28 Şubat 2013 Perşembe

Arizona State Fossil

Arizona State Fossil

Petrified Rainbow Wood (common name)
Araucarioxylon arizonicum 
(scientific name)
Araucarioxylon arizonicum, sometimes called "rainbow wood," is a colorful type of petrified wood formed from an extinct tree that once grew in Arizona. In mineral terms, petrified wood is chalcedony, which is microcrystalline quartz. The quartz has replaced all the organic material of the wood. Quartz crystals are colorless, but the elements manganese, copper, chromium, cobalt, carbon, and iron give petrified wood its color. The variety of colors includes red, orange, yellow, green, blue, pink, and black. Petrified logs tend to look as if they were cleanly cut because the physical characteristics of cylindrical quartz cause them to break cleanly when stressed.
Petrified Forest National Park in northeastern Arizona makes the state famous for this fossil. It is generally accepted that this park, also a national monument, contains the most colorful examples of silicified logs in the world. The park mainly contains examples of the species Araucarioxylon arizonicum.
This wood is the petrified remains of large trees that grew in the warm climate of Arizona during the Triassic Period. About 200 to 250 million years ago, the logs in the area washed into an ancient river system and were buried quickly and deeply by massive amounts of sediment. Minerals, including silica dissolved from volcanic ash, absorbed into the porous wood over hundreds and thousands of years. They crystallized within the cellular structure, replacing the organic material as it broke down over time.

Petrified wood occurs in every county in Arizona, but commercial production is essentially from privately owned lands in Navajo and Apache Counties near the national park. In 1988, the Arizona legislature designated Araucarioxylon arizonicum the state’s official fossil.
Petrified wood is the official gemstone of the state of Washington. Various types of petrified wood are the state fossils of North Dakota, Arizona, and Louisiana. Petrified palmwood is the state stone of Texas. Alberta, Canada, has also designated petrified wood its provincial stone.
In 1889, F.H. Knowlton gave the name Araucarioxylon arizonicum to petrified logs found in Arizona. Noting similarities to the present-day genus araucaria, he named the genus araucarioxylon; the -xylonsuffix is used in naming fossils that resemble modern genera. Recent research indicates that the three logs Knowlton examined probably were of different genera.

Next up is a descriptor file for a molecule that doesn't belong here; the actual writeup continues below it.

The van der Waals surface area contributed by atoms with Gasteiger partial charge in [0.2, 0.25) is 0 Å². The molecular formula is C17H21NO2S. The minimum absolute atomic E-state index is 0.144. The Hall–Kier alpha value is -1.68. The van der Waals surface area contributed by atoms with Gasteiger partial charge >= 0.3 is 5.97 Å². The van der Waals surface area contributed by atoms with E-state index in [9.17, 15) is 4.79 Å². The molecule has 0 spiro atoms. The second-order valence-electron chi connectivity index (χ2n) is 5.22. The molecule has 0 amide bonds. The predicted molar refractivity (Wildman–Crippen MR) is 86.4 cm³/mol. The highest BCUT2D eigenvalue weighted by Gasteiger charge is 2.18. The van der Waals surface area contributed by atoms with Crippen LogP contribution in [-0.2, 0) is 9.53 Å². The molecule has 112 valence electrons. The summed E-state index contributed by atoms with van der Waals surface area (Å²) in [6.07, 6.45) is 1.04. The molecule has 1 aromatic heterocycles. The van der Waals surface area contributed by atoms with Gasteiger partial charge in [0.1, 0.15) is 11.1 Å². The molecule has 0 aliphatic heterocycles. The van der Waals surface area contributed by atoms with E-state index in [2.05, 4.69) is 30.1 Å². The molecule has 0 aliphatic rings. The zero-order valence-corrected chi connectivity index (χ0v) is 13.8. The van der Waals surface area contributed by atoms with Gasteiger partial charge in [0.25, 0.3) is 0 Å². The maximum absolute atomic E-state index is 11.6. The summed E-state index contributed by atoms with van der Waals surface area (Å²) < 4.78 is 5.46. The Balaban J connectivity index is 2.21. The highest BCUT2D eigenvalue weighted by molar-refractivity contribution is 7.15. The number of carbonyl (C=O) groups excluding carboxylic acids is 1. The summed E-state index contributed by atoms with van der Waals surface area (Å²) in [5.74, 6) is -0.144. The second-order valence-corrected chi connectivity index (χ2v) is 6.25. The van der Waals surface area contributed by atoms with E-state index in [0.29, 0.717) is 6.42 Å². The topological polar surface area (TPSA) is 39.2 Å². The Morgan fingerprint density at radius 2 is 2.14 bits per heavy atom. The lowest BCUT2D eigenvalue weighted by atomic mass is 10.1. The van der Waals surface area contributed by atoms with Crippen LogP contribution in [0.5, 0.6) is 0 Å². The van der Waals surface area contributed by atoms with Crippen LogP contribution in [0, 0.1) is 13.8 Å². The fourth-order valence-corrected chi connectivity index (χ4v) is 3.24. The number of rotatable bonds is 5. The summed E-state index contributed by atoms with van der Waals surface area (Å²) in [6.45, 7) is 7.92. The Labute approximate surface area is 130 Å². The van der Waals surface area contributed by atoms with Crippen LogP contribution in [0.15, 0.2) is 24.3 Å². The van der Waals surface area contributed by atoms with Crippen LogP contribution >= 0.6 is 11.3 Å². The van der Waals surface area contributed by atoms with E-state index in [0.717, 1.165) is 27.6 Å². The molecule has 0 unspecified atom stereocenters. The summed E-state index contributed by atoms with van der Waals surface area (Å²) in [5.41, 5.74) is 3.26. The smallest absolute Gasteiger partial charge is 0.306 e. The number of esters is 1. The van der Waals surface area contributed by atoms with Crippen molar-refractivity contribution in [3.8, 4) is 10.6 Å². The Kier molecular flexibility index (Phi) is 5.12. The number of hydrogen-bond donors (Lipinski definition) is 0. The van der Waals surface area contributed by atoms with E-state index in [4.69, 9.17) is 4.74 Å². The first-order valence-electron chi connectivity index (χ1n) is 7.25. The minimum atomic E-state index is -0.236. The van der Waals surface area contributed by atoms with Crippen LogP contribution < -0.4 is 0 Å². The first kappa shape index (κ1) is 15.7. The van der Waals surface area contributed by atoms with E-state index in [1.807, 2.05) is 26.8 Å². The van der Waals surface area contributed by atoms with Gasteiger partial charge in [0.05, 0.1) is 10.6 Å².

The word "petrified" comes from the Greek root petro meaning "rock" or "stone"; petrified literally means "turned into stone."
Wood becomes petrified when it is buried underground in sediment by volcanoes, mudslides, or other natural disasters. As groundwater passes through the sediment, minerals such as silica, dissolved from volcanic ash, are deposited in the wood. As the plant’s lignin and cellulose decay away, the silica hardens into quartz crystals. Petrifaction often maintains the structure of the wood. This may include tissues and tree rings, although they are not annual tree rings based on seasons and therefore cannot be used to determine the tree’s age. The process of petrifaction usually takes less than 100 years.
Petrified forests are widespread. Petrified Forest National Park in Arizona is the largest in the country and contains what may be the largest concentration of petrified wood in the world. Another very large U.S. deposit of petrified wood is found in Theodore Roosevelt National Park in North Dakota. The Petrified Forest National Monument in Chubut Province, Argentine Patagonia, is another of the world’s best petrified reserves. 
Because of chalcedony's abundance, durability, and beauty, early humans made weapons and tools from many varieties of chalcedony including agate, agatized coral, flint, jasper, and petrified wood. The earliest recorded use of chalcedony was for projectile points, knives, tools, and containers such as cups and bowls.
Petrified wood material is suitable for tumble polishing for use in baroque jewelry or for cutting into cabochons for jewelry and display. Freeform and calibrated slabs are polished for pen and pencil set bases and bases of other items, and polished slabs are used for clock faces. Additionally, large blocks, limb sections, and geometric shapes are used as bookends and decorator pieces. Objects of art, principally carvings, are produced, and furniture such as coffee tables and end tables are made from petrified wood.
Scientists at a laboratory in Washington state created artificial petrified wood by soaking pine in silica and tungsten solutions.

Click to enlarge an image
State Prehistoric Creature
Petrified Wood Cross Section
State Prehistoric Creature
Jumble of Petrified Wood
State Prehistoric Creature
Petrified Wood Close-up

Species:A. arizonicum
Author: World Trade Press

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